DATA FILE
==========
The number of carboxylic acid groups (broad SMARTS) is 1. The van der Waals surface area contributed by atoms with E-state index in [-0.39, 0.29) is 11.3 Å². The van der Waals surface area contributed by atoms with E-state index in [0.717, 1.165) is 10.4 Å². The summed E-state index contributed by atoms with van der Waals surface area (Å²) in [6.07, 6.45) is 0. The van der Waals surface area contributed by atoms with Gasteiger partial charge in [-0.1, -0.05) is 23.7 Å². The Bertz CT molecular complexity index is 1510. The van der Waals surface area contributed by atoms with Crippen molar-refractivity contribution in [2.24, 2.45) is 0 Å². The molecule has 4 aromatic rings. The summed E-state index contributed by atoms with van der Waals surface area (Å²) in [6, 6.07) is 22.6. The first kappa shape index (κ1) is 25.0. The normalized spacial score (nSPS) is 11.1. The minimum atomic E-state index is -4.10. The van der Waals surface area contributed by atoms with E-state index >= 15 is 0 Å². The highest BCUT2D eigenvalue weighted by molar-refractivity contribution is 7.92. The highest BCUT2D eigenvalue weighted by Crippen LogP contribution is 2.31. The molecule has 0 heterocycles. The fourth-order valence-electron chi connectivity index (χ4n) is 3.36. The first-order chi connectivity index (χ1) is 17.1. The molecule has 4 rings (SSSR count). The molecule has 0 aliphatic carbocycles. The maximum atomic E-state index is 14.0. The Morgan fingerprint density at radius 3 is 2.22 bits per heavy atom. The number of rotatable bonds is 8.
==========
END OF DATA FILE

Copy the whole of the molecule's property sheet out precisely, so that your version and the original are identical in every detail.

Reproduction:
The number of carboxylic acid groups (broad SMARTS) is 1. The van der Waals surface area contributed by atoms with E-state index in [-0.39, 0.29) is 11.3 Å². The van der Waals surface area contributed by atoms with E-state index in [0.717, 1.165) is 10.4 Å². The summed E-state index contributed by atoms with van der Waals surface area (Å²) in [6.07, 6.45) is 0. The van der Waals surface area contributed by atoms with Gasteiger partial charge in [-0.1, -0.05) is 23.7 Å². The Bertz CT molecular complexity index is 1510. The van der Waals surface area contributed by atoms with Crippen molar-refractivity contribution in [2.24, 2.45) is 0 Å². The molecule has 4 aromatic rings. The summed E-state index contributed by atoms with van der Waals surface area (Å²) in [6, 6.07) is 22.6. The first kappa shape index (κ1) is 25.0. The normalized spacial score (nSPS) is 11.1. The minimum atomic E-state index is -4.10. The van der Waals surface area contributed by atoms with E-state index >= 15 is 0 Å². The highest BCUT2D eigenvalue weighted by molar-refractivity contribution is 7.92. The highest BCUT2D eigenvalue weighted by Crippen LogP contribution is 2.31. The molecule has 0 heterocycles. The fourth-order valence-electron chi connectivity index (χ4n) is 3.36. The first-order chi connectivity index (χ1) is 17.1. The molecule has 4 rings (SSSR count). The molecule has 0 aliphatic carbocycles. The maximum atomic E-state index is 14.0. The Morgan fingerprint density at radius 3 is 2.22 bits per heavy atom. The number of rotatable bonds is 8.